May 29, 2008

on the edge of a curious happy derangement

A memoir about times so simple that people went out of their ways to complicate things - like by inventing a drive-thru grocery conveyer belt and an atomic toilet. It was the golden age of toasters, fish sticks, and 65-cent colored television. Bill Bryson, who always has me at "the" (or whatever the first word of the book is), re-cemented his status as Love of My Bookshelf with a narrative of the discussion between his parents (and subsequent weirdness involving neighbors) on the pronunciation of "chaise longue."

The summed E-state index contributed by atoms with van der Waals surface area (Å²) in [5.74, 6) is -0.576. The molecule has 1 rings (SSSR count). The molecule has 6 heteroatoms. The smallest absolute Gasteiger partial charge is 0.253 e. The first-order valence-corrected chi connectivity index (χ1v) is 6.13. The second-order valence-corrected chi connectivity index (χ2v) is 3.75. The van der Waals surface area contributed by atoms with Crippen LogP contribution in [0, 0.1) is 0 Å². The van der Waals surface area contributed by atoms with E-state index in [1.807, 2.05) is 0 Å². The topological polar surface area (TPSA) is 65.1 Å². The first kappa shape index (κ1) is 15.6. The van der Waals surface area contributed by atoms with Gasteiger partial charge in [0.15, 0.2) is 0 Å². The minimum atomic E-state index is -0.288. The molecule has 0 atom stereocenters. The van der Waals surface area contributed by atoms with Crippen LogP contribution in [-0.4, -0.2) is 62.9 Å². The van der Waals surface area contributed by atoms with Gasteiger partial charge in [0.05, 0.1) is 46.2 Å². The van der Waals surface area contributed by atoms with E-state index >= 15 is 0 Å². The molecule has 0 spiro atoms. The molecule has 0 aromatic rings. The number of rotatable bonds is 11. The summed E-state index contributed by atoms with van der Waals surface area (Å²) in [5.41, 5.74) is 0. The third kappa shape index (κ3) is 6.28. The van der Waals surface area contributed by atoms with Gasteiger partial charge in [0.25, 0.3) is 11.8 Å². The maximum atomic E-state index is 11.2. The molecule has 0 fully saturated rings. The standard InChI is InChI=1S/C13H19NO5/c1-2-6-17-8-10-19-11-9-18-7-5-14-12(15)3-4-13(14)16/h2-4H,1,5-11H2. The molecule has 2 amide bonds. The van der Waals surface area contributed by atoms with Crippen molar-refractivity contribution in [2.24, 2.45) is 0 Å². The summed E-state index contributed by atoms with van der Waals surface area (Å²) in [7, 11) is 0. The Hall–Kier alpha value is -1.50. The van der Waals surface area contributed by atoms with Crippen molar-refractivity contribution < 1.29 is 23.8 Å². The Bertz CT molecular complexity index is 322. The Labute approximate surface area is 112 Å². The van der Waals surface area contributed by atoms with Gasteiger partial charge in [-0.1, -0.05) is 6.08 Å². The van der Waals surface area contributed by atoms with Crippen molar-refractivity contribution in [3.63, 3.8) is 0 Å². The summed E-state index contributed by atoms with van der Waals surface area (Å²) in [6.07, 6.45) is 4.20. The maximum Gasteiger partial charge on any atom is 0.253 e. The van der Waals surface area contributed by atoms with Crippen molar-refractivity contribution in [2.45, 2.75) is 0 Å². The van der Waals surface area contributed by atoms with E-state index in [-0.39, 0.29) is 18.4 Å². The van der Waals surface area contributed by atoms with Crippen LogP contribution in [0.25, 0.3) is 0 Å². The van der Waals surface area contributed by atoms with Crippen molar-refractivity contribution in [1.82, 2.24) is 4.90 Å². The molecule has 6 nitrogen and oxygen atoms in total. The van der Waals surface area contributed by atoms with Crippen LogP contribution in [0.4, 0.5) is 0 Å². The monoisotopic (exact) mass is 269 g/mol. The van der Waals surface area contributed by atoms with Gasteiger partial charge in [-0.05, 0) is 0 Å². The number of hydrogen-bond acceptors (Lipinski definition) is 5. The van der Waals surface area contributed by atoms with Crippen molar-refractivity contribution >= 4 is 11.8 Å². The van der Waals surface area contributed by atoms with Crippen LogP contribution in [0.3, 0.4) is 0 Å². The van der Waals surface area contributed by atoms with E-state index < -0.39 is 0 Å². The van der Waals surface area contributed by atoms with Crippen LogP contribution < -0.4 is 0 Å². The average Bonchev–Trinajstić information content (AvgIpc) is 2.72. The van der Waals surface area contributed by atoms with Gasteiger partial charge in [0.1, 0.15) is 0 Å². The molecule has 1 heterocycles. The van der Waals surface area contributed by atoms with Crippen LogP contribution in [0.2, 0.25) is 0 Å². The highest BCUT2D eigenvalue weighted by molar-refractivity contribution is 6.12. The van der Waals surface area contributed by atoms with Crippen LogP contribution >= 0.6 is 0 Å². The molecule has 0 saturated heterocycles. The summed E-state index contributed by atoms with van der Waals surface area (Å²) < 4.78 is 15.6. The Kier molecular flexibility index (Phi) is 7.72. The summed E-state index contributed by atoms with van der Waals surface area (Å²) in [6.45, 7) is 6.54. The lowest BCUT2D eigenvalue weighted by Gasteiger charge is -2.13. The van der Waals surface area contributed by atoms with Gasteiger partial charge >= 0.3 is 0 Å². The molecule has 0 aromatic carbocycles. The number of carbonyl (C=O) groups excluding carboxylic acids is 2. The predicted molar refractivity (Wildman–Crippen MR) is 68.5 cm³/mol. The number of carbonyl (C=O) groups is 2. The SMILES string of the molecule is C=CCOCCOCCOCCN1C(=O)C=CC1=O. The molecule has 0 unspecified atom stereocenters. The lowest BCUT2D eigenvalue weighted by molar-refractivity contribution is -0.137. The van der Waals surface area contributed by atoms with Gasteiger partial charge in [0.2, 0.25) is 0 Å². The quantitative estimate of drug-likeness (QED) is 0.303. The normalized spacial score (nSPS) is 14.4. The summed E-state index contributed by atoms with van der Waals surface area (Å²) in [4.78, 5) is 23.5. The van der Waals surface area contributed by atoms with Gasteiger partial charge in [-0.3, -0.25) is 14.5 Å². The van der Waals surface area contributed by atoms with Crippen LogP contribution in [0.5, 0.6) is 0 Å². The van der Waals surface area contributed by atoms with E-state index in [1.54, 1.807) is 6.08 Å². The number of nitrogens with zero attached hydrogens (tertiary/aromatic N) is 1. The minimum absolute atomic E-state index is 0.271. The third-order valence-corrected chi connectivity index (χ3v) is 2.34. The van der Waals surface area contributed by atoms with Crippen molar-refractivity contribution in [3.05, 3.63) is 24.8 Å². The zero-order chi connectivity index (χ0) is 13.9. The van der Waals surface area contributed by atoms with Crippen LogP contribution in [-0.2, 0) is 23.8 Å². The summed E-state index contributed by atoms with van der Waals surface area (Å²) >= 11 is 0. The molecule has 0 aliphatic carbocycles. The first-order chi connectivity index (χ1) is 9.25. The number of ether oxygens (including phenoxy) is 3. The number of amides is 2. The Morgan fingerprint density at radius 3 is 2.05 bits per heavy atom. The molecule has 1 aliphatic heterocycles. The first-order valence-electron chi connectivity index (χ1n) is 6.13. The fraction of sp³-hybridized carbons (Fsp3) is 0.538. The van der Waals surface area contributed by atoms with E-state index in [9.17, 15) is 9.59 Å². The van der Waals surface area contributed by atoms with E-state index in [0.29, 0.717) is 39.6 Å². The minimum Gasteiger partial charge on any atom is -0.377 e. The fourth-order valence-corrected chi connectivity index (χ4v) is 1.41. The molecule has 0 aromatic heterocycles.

It is about a time in which people were "indestructible" - carrying echoes of my own aunts and uncles (and future MIL) who cannot abide seat belts in cars and can't believe people pay for bottled water. A time in which new conveniences were fun, if not totally practical or necessary. What blows me away in the first couple of chapters (and is somehow only slightly dampened by air raid drills and a national obsession with atomic bombs) is the feeling of utter and complete safety - an unimaginable luxury in today's world. Not only was a bike helmet probably the stupidest thing you could think of putting on your head (I mean, how are you supposed to feel the wind moving through your hair?), but bombs were being "tested" everywhere - and there was no doubt in America's mind (to the memory of the Thunderbolt Kid) that she would come out on top. We are talking about a short era in which television was the greatest thing about being alive - but unlike today, kids wanted to do other things, too: crawl, climb, taste, quarrel, and explore - in short, fully experience everything around them, mostly unchecked by silly precautions like car seats and warning labels on bleach containers. As Bryson puts it, "What a wonderful world it was. We won't see its like again, I'm afraid."

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